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War hero's new legacy
November 12th, 2012
06:30 PM ET

Always faithful: Marine veterans tend to hero's grave, cemetery

By Phil Gast, CNN

Macon, Georgia (CNN) - A smiling likeness of legendary soul singer Otis Redding greets visitors to the city clerk's office in this central Georgia city. Down the hall, inside the mayor's office, is a portrait of another Macon legend: Rodney M. Davis.

Both men were African-Americans of about the same age. Both men died in 1967. Both men are city heroes.

Redding and his music are famous worldwide. The story of Davis, who gave his life in Vietnam and became Macon's only recipient of the Medal of Honor, is not so well known, despite two monuments in the city and a U.S. Navy frigate bearing his name.

Vietnam, after all, was a few wars ago. Acrimony over the United States' presence there has faded with time, along with much of the bitterness once felt by now-graying warriors.

But the loyalty among veterans hasn't faded. Marines never forget their own.

Saturday morning, joined by Davis' family, a couple dozen Marines gathered near the grave of the comrade they barely knew, but will never forget.

Atop a bluff overlooking Interstate 75 in Macon, they placed a wreath and dedicated a 14-foot monument to Sgt. Davis, helping to restore the dignity that nature and neglect robbed from the cemetery that holds his remains.

They pledged protection to the man who, even in childhood, was a protector.

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Filed under: Black in America • History • Veterans in Focus • Who we are
November 11th, 2012
12:00 PM ET

A father seeks peace in a place of war

By Moni Basu, CNN

Atlanta (CNN) - Robert Stokely fired up his computer and began a journey to a place an ocean and continent away, to a land of parched earth and dusty brush not far from the banks of the Euphrates.

Yusufiya.

It is the Iraqi town where Robert's son Mike was killed on a hot August night in 2005. A place that haunted him.

Robert showed me his Google Earth mapping ritual the first time I met him in his office in suburban Atlanta.

It was almost a year after Mike's death, and he was tortured by the thought that he might die without ever seeing where his son fell.

Now, when I meet him for lunch at a sports bar more than six years later, it is as though a great weight has been lifted.

The sorrow of losing a child, unimaginable to many of us, never withers.

Robert still wears Mike's dog tag around his neck and occasionally sleeps in his son's bedroom, frozen in time with Mike's Green Day CDs and military memorabilia.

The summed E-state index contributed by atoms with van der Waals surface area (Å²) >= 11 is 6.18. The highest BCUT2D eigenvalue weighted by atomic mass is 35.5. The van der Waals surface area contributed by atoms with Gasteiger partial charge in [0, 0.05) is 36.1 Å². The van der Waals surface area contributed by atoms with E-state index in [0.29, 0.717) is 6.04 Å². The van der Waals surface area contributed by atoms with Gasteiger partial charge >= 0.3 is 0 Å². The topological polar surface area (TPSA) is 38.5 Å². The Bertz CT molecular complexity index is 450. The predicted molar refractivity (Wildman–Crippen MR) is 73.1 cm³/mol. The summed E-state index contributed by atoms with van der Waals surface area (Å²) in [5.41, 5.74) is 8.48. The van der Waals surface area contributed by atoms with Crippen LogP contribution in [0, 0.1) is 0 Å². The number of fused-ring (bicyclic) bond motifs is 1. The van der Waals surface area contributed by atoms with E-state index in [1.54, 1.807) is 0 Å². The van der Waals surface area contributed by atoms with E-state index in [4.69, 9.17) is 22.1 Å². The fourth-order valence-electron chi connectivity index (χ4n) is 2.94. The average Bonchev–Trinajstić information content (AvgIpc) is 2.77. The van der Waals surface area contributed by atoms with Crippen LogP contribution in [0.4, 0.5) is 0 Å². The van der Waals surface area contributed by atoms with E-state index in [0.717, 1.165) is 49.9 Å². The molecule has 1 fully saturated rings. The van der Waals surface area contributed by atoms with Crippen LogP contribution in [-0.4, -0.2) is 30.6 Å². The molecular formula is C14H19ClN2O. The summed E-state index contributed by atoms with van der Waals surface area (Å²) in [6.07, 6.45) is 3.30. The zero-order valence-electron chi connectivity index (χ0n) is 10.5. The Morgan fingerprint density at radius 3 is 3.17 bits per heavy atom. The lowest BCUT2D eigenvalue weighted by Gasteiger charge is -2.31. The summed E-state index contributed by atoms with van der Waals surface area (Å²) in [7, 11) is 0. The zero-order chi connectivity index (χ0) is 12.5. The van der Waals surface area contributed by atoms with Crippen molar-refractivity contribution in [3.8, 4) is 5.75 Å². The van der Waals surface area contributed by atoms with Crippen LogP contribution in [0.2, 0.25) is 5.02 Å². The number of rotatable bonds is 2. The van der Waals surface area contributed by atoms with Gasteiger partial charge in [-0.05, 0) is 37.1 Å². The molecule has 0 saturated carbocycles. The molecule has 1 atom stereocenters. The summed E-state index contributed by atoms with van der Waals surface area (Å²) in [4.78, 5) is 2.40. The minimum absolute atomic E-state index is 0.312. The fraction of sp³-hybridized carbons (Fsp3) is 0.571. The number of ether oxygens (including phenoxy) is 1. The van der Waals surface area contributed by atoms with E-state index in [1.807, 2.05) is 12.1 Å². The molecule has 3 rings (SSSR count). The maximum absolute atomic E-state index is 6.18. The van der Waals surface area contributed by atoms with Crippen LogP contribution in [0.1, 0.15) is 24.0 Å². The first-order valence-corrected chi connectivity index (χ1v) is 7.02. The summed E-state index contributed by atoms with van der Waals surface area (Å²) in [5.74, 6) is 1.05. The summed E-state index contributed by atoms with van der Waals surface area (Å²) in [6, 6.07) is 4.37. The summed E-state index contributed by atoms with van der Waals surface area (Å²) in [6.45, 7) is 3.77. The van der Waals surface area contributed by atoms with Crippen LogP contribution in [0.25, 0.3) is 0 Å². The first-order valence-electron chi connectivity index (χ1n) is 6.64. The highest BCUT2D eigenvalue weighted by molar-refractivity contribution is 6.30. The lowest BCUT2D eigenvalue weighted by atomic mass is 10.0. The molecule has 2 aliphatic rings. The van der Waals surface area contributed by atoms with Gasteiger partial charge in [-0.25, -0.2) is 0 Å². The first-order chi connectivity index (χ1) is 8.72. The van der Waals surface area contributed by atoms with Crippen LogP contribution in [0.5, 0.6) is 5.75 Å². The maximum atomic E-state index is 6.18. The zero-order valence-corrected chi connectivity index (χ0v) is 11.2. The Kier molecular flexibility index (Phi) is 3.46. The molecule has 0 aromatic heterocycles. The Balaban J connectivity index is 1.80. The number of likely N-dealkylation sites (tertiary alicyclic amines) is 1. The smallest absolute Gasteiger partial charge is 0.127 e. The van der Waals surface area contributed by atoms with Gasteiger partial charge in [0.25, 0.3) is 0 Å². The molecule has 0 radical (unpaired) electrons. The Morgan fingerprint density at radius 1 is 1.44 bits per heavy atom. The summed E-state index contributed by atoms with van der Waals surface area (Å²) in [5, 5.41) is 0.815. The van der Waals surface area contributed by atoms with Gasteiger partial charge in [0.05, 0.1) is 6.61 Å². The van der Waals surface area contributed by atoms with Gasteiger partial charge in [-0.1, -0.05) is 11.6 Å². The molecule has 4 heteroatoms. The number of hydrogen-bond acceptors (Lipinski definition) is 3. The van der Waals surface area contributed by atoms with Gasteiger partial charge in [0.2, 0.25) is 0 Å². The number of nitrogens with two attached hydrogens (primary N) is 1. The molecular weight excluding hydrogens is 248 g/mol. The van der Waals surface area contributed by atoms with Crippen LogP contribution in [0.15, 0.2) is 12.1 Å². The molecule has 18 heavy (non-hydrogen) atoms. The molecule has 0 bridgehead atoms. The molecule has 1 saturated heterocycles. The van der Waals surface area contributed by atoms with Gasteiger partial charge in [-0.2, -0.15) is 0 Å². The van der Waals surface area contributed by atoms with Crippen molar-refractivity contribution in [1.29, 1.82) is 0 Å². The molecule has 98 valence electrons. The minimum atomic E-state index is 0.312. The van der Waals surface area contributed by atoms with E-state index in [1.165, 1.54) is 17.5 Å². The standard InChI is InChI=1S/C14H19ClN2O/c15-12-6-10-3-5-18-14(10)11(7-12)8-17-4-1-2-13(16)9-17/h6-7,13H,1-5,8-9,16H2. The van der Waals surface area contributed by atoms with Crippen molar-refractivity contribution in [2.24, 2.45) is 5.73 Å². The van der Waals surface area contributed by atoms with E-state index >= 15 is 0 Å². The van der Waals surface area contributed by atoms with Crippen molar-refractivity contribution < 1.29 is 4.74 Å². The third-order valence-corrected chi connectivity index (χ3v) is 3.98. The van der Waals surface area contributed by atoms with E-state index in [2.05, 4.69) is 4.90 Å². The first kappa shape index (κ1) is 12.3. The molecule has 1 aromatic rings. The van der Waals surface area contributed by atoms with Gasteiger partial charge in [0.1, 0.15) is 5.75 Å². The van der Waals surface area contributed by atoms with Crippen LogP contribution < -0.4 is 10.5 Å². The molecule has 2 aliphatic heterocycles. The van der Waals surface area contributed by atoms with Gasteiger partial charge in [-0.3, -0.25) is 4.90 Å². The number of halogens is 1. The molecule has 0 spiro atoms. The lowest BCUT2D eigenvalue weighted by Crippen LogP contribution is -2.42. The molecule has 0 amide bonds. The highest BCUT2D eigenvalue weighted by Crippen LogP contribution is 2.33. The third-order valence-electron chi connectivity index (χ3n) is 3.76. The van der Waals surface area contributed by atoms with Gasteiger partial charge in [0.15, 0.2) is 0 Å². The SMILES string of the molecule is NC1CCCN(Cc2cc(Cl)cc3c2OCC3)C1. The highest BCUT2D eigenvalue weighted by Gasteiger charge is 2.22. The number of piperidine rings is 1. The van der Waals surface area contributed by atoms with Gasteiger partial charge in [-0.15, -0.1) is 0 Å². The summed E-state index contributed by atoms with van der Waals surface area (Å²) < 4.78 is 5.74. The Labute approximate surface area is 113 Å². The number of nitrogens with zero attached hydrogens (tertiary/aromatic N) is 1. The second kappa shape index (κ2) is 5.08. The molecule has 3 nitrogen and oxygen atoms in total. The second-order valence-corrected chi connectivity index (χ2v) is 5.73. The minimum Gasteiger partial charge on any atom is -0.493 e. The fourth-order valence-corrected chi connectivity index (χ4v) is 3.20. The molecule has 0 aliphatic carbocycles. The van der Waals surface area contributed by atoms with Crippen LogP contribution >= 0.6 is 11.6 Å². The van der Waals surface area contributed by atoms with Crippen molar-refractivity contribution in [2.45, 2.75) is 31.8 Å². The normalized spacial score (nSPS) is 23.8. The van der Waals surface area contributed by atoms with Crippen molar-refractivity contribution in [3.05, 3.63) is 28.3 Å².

On a shelf in the room sits a round clock that Robert bought for $4.98. He stopped it at 2:20 a.m., the time of Mike's death, and in black marker scribbled the date: August 16.

Robert still does the things that made his grief so visible to me in the aftermath of Mike's death. But Robert's voice is steadier now. He can finish most of his sentences without tears.

I know that it is because of that place - Yusufiya.

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Filed under: Family • Relationships • Veterans in Focus • Who we are
November 5th, 2012
04:20 PM ET

A daughter faces demons of father's war

By Moni Basu, CNN

(CNN) - Inside a trailer in Honaker, Virginia, is a 5-year-old girl who loves lemon-lime slush. She sleeps in a room with a quilted bedspread and matching purple curtains. She adores her cat Tiger, dogs Smoky and Rusty and a black, pop-eyed goldfish.

Her family is poor, and she is eating potted meat, blowing away cracker crumbs that fall into her lap.

"Daddy," she whispers when her father, a welder, comes home. He does not respond. His eyes are wild. He collapses into a rocking chair, his hands trembling, his breathing labored.

She doesn't understand her father's strange behavior. It's as though he's in the grip of the devil.

She hides behind the couch, her knees press against the shag carpeting.

Later, she will remember this moment as the first time she was afraid of her father.

A hole in her soul

Christal Presley, 34, held her breath for two seemingly endless days in mid-October. In Honaker, more than 300 miles away from her home in Atlanta, her father had just received a package in the mail. It contained an early copy of Christal's new book. On the cover: a sepia-tone snapshot of Delmer Presley holding his rifle in Vietnam.

Christal had staked her whole life on words crafted from love and pain. But what would they mean to her father?

Would they offer comfort like the conversations that resulted in the book? Or would they act as another trigger point for a man who never left war behind?

"Thirty Days With My Father" is a gritty memoir written by a woman haunted by what some psychologists describe as second-generation post-traumatic stress disorder.

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Filed under: Age • How we live • Veterans in Focus • Who we are